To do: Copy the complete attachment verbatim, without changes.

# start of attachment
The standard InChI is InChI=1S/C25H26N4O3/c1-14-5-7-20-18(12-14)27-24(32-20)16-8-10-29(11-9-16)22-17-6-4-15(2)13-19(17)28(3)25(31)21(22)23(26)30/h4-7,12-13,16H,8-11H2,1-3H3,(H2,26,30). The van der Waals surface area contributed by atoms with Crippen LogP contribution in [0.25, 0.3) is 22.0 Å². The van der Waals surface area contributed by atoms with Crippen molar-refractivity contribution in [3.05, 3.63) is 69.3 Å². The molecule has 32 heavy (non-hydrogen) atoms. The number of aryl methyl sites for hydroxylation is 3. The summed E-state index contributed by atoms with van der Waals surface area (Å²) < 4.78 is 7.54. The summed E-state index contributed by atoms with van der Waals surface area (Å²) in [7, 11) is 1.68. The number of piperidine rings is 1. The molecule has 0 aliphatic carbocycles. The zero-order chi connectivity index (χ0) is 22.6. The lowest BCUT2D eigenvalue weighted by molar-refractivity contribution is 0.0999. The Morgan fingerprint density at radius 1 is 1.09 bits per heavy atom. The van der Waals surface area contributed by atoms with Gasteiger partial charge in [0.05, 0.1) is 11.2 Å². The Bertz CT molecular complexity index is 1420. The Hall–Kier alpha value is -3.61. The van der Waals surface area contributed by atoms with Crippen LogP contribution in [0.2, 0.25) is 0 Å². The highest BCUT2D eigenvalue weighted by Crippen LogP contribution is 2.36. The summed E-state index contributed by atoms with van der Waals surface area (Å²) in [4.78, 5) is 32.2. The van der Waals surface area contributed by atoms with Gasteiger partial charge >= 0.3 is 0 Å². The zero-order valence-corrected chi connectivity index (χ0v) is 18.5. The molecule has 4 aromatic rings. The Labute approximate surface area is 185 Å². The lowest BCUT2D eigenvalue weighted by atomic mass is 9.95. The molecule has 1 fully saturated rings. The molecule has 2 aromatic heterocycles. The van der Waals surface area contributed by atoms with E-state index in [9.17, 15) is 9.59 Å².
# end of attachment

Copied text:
The standard InChI is InChI=1S/C25H26N4O3/c1-14-5-7-20-18(12-14)27-24(32-20)16-8-10-29(11-9-16)22-17-6-4-15(2)13-19(17)28(3)25(31)21(22)23(26)30/h4-7,12-13,16H,8-11H2,1-3H3,(H2,26,30). The van der Waals surface area contributed by atoms with Crippen LogP contribution in [0.25, 0.3) is 22.0 Å². The van der Waals surface area contributed by atoms with Crippen molar-refractivity contribution in [3.05, 3.63) is 69.3 Å². The molecule has 32 heavy (non-hydrogen) atoms. The number of aryl methyl sites for hydroxylation is 3. The summed E-state index contributed by atoms with van der Waals surface area (Å²) < 4.78 is 7.54. The summed E-state index contributed by atoms with van der Waals surface area (Å²) in [7, 11) is 1.68. The number of piperidine rings is 1. The molecule has 0 aliphatic carbocycles. The zero-order chi connectivity index (χ0) is 22.6. The lowest BCUT2D eigenvalue weighted by molar-refractivity contribution is 0.0999. The Morgan fingerprint density at radius 1 is 1.09 bits per heavy atom. The van der Waals surface area contributed by atoms with Gasteiger partial charge in [0.05, 0.1) is 11.2 Å². The Bertz CT molecular complexity index is 1420. The Hall–Kier alpha value is -3.61. The van der Waals surface area contributed by atoms with Crippen LogP contribution in [0.2, 0.25) is 0 Å². The highest BCUT2D eigenvalue weighted by Crippen LogP contribution is 2.36. The summed E-state index contributed by atoms with van der Waals surface area (Å²) in [4.78, 5) is 32.2. The van der Waals surface area contributed by atoms with Gasteiger partial charge >= 0.3 is 0 Å². The zero-order valence-corrected chi connectivity index (χ0v) is 18.5. The molecule has 4 aromatic rings. The Labute approximate surface area is 185 Å². The lowest BCUT2D eigenvalue weighted by atomic mass is 9.95. The molecule has 1 fully saturated rings. The molecule has 2 aromatic heterocycles. The van der Waals surface area contributed by atoms with E-state index in [9.17, 15) is 9.59 Å².